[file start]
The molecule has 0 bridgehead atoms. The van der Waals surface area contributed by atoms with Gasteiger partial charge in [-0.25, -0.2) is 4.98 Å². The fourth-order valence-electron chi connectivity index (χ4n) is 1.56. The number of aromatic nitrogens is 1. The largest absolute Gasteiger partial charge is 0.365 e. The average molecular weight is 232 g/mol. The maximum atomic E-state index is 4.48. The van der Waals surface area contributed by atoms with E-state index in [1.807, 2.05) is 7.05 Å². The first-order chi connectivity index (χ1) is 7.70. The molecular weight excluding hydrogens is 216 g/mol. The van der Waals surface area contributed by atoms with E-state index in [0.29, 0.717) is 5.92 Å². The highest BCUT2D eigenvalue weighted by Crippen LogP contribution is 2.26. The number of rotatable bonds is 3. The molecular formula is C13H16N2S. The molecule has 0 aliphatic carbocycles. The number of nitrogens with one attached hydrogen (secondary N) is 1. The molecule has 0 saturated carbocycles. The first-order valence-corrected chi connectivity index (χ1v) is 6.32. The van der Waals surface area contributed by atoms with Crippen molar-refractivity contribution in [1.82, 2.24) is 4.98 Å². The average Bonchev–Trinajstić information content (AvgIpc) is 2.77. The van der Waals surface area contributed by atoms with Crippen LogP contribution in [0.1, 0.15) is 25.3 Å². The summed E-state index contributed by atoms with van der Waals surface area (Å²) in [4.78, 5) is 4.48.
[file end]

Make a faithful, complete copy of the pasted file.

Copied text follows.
The molecule has 0 bridgehead atoms. The van der Waals surface area contributed by atoms with Gasteiger partial charge in [-0.25, -0.2) is 4.98 Å². The fourth-order valence-electron chi connectivity index (χ4n) is 1.56. The number of aromatic nitrogens is 1. The largest absolute Gasteiger partial charge is 0.365 e. The average molecular weight is 232 g/mol. The maximum atomic E-state index is 4.48. The van der Waals surface area contributed by atoms with E-state index in [1.807, 2.05) is 7.05 Å². The first-order chi connectivity index (χ1) is 7.70. The molecular weight excluding hydrogens is 216 g/mol. The van der Waals surface area contributed by atoms with E-state index in [0.29, 0.717) is 5.92 Å². The highest BCUT2D eigenvalue weighted by Crippen LogP contribution is 2.26. The number of rotatable bonds is 3. The molecular formula is C13H16N2S. The molecule has 0 aliphatic carbocycles. The number of nitrogens with one attached hydrogen (secondary N) is 1. The molecule has 0 saturated carbocycles. The first-order valence-corrected chi connectivity index (χ1v) is 6.32. The van der Waals surface area contributed by atoms with Crippen molar-refractivity contribution in [1.82, 2.24) is 4.98 Å². The average Bonchev–Trinajstić information content (AvgIpc) is 2.77. The van der Waals surface area contributed by atoms with Crippen LogP contribution in [0.1, 0.15) is 25.3 Å². The summed E-state index contributed by atoms with van der Waals surface area (Å²) in [4.78, 5) is 4.48.